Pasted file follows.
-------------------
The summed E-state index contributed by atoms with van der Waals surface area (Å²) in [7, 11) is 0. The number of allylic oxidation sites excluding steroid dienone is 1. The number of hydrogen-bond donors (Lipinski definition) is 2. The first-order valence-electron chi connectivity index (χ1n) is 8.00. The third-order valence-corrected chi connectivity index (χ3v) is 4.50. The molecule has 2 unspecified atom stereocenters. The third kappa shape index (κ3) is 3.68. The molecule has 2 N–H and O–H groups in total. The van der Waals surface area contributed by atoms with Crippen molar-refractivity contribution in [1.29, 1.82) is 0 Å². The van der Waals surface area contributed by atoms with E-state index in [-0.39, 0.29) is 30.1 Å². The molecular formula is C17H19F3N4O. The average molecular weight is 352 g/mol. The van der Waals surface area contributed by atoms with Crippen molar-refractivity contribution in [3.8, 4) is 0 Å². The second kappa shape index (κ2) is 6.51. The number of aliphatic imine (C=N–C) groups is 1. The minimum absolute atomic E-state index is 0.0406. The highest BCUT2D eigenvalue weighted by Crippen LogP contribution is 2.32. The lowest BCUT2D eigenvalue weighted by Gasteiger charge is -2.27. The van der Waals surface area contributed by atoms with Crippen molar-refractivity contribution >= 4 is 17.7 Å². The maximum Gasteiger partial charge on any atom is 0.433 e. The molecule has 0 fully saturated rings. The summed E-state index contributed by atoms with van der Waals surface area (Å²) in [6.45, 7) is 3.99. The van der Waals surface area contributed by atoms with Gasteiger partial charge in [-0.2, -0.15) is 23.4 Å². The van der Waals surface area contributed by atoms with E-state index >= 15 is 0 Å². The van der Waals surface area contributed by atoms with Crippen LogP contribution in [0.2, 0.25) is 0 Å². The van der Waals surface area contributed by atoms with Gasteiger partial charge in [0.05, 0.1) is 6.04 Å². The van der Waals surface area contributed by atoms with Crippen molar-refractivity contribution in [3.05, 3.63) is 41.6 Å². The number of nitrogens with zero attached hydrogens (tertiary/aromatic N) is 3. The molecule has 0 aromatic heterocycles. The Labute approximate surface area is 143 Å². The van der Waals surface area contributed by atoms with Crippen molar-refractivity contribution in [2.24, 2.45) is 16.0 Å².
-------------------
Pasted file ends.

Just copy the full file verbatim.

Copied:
The summed E-state index contributed by atoms with van der Waals surface area (Å²) in [7, 11) is 0. The number of allylic oxidation sites excluding steroid dienone is 1. The number of hydrogen-bond donors (Lipinski definition) is 2. The first-order valence-electron chi connectivity index (χ1n) is 8.00. The third-order valence-corrected chi connectivity index (χ3v) is 4.50. The molecule has 2 unspecified atom stereocenters. The third kappa shape index (κ3) is 3.68. The molecule has 2 N–H and O–H groups in total. The van der Waals surface area contributed by atoms with Crippen molar-refractivity contribution in [1.29, 1.82) is 0 Å². The van der Waals surface area contributed by atoms with E-state index in [-0.39, 0.29) is 30.1 Å². The molecular formula is C17H19F3N4O. The average molecular weight is 352 g/mol. The van der Waals surface area contributed by atoms with Crippen molar-refractivity contribution in [3.8, 4) is 0 Å². The second kappa shape index (κ2) is 6.51. The number of aliphatic imine (C=N–C) groups is 1. The minimum absolute atomic E-state index is 0.0406. The highest BCUT2D eigenvalue weighted by Crippen LogP contribution is 2.32. The lowest BCUT2D eigenvalue weighted by Gasteiger charge is -2.27. The van der Waals surface area contributed by atoms with Crippen molar-refractivity contribution >= 4 is 17.7 Å². The maximum Gasteiger partial charge on any atom is 0.433 e. The molecule has 0 fully saturated rings. The summed E-state index contributed by atoms with van der Waals surface area (Å²) in [6.45, 7) is 3.99. The van der Waals surface area contributed by atoms with Gasteiger partial charge in [-0.2, -0.15) is 23.4 Å². The van der Waals surface area contributed by atoms with E-state index >= 15 is 0 Å². The van der Waals surface area contributed by atoms with Crippen LogP contribution in [0.2, 0.25) is 0 Å². The van der Waals surface area contributed by atoms with Gasteiger partial charge in [0.05, 0.1) is 6.04 Å². The van der Waals surface area contributed by atoms with Crippen molar-refractivity contribution in [3.05, 3.63) is 41.6 Å². The number of nitrogens with zero attached hydrogens (tertiary/aromatic N) is 3. The molecule has 0 aromatic heterocycles. The Labute approximate surface area is 143 Å². The van der Waals surface area contributed by atoms with Crippen molar-refractivity contribution in [2.24, 2.45) is 16.0 Å².